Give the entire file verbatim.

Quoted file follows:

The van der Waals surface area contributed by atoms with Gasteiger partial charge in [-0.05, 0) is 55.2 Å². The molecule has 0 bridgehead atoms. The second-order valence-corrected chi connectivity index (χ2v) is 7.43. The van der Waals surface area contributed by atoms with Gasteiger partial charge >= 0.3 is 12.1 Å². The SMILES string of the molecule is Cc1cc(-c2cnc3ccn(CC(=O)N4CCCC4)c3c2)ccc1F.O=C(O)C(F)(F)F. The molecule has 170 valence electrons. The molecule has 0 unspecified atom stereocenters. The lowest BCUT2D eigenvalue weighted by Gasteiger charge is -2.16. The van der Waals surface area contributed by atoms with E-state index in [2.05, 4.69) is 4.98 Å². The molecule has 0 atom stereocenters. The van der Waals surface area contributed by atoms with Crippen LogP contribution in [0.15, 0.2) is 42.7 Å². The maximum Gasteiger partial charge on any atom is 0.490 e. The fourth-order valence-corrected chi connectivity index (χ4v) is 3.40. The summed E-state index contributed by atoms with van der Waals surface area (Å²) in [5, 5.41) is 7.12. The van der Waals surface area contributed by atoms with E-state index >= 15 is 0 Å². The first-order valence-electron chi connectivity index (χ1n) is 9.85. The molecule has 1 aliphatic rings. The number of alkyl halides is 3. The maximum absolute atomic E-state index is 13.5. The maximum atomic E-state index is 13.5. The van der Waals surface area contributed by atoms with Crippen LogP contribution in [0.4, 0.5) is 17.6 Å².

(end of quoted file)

The van der Waals surface area contributed by atoms with Gasteiger partial charge in [-0.05, 0) is 55.2 Å². The molecule has 0 bridgehead atoms. The second-order valence-corrected chi connectivity index (χ2v) is 7.43. The van der Waals surface area contributed by atoms with Gasteiger partial charge >= 0.3 is 12.1 Å². The SMILES string of the molecule is Cc1cc(-c2cnc3ccn(CC(=O)N4CCCC4)c3c2)ccc1F.O=C(O)C(F)(F)F. The molecule has 170 valence electrons. The molecule has 0 unspecified atom stereocenters. The lowest BCUT2D eigenvalue weighted by Gasteiger charge is -2.16. The van der Waals surface area contributed by atoms with E-state index in [2.05, 4.69) is 4.98 Å². The molecule has 0 atom stereocenters. The van der Waals surface area contributed by atoms with Crippen LogP contribution in [0.15, 0.2) is 42.7 Å². The maximum Gasteiger partial charge on any atom is 0.490 e. The fourth-order valence-corrected chi connectivity index (χ4v) is 3.40. The summed E-state index contributed by atoms with van der Waals surface area (Å²) in [5, 5.41) is 7.12. The van der Waals surface area contributed by atoms with E-state index >= 15 is 0 Å². The first-order valence-electron chi connectivity index (χ1n) is 9.85. The molecule has 1 aliphatic rings. The number of alkyl halides is 3. The maximum absolute atomic E-state index is 13.5. The maximum atomic E-state index is 13.5. The van der Waals surface area contributed by atoms with Crippen LogP contribution in [0.4, 0.5) is 17.6 Å².